Ukraine Crisis: Is Russia Really At Fault?

The tale of two nations: Ukraine has deep ethnic and political divisions

The tale of two nations: Ukraine has deep ethnic and political divisions

Earlier this month, British Foreign Secretary Philip Hammond proposed the unthinkable, arming Ukrainian militias with ‘lethal aid’. Concluding his announcement, he stated: “Civilised nations do not behave in the way Russia under Putin has behaved towards Ukraine”. With this statement in mind, would it be considered civilised to fuel a proxy war in eastern Ukraine? Effectively, this would be the case, and if the Foreign Office was to make the decision to arm pro-Ukrainian forces, this would only intensify an already deadly conflict. It is not surprising that Britain was not involved in the Minsk peace plan, when it is perfectly clear that the Foreign Office appears to be more interested in using weaponry as a first resort. Interestingly, such rhetoric reminds us of when David Cameron lost a Commons vote on military action in Syria, a move Russia had welcomed for the most obvious of reasons. Who is to blame for the Ukraine Crisis? It was certainly not Russia, and the initiation of change in Ukraine happened internally without any Russian provocation. Viktor Yanukovych, an elected president, was toppled from power in the most undemocratic of circumstances, yet the most obvious western powers did nothing to condemn such actions- proving a clear bias against any political leniency towards Russia.

The US and the European Union are now very concerned about Ukrainian sovereignty, a concern that did not seem to be advocated prior to the 2013 ousting. The ‘change of tune’ came from the 2013 ousting of Yanukovych, which suggests an underlying desire for Ukrainian leadership to be allied towards the European Union and therefore the United States. Interestingly, while there has been much condemnation from the West in regards to the Russian troops sneaking across Ukraine’s eastern frontier, little has been mentioned in regards to the ‘foreign contingent’ of volunteers from European nations such as France, Spain and Sweden. Aside from military combatants, 387,000 Ukrainians have been received by Russia as refugees, which adds to the peculiarity of the situation as the west calls Russia an ‘aggressive state’.

On February 15th, Vladimir Putin and Petro Poroshenko agreed to a shaky ceasefire, mediated by German and French leaders Angela Merkel and François Hollande respectively. While such negotiations are welcomed by all sides, Vladimir Putin still has the right to suspect that the European Union (and the United States) are not entirely acting in good faith. There have been not only rumours, but also suggestions that American armaments could be mandated to the new Ukrainian regime to further add fuel to what seems like a proxy conflict.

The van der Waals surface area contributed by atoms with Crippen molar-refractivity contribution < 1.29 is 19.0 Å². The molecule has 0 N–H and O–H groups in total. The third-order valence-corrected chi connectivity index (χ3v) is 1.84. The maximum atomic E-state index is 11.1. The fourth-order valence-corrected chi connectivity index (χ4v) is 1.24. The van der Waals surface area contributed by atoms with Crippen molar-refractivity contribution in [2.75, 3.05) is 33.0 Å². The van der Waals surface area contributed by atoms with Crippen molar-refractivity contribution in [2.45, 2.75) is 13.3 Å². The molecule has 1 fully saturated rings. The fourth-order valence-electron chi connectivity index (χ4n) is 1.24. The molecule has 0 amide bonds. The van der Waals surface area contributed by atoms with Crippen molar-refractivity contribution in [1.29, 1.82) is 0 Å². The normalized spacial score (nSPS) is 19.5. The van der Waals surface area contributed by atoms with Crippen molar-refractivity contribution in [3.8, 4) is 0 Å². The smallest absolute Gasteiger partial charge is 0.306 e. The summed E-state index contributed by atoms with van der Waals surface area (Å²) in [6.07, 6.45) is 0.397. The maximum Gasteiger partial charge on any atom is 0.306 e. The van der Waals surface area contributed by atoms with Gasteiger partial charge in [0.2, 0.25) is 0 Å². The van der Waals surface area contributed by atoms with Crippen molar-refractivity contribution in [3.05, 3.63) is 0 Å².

Mutual mistrust: Putin and the EU are at odds over the Ukraine Crisis

Mutual mistrust: Putin and the EU are at odds over the Ukraine Crisis

There is another suspicion that Vladimir Putin might have to content with, and this with deals with the situations in the internationally unrecognised states of the Donetsk Peoples Republic, and the Lugansk Peoples Republic. There is little evidence that the ‘citizens’ of these states would want a return to rule under a pro-EU Ukrainian government, and this could be comparable; albeit controversially to asking people in Sarajevo during 1992 Yugoslav Wars to live under a Serbian regime. They do not want to live in a country that has been waging a war on them. Putin, of course did not wish for the new ‘republics’ in Donetsk and Lugansk to be independent, and the self-declaration of independence could best be interpreted as a push for some degree of legitimacy. To argue that portions of eastern Ukraine are under ‘Russian dominance’ is in fact quite the contrary, and the situation of these two breakaway regions are merely an attempt at self-determination against the wishes of Kiev.

At a glance, it would be wise to argue that Russia’s involvement in the Ukraine Crisis is merely a reaction, and the Kremlin is in no way to ‘blame’ for the situation at hand. Ukraine had maintained a political balance from independence in 1991, until the start of the crisis in 2013. There are huge differences between the east and the west of Ukraine, and since this political balance was toppled, there was no other way for people in the eastern Ukraine to defend themselves. Further polarisation has taken place under the encroachment of pro-Kiev forces into the east, when such forces were sent to quell the unrest. We also need to remember that Russia does not have much of a leverage against Ukraine, even as Kiev cuts ties with the Kremlin. Purely in an economic sense, a large amount of Ukraine’s industry is geared towards Russia. The products that Ukraine manufactured were largely exported to Russia, and with these links fast disappearing, the Ukrainian G.D.P is due to contract by 5% this year. Old economic ties are effectively being destroyed, which will be to the detriment of both Russia and Ukraine.

By Stuart Chapman, Senior Writer for Daily Political View.

Twitter: (@SP_Chapman)

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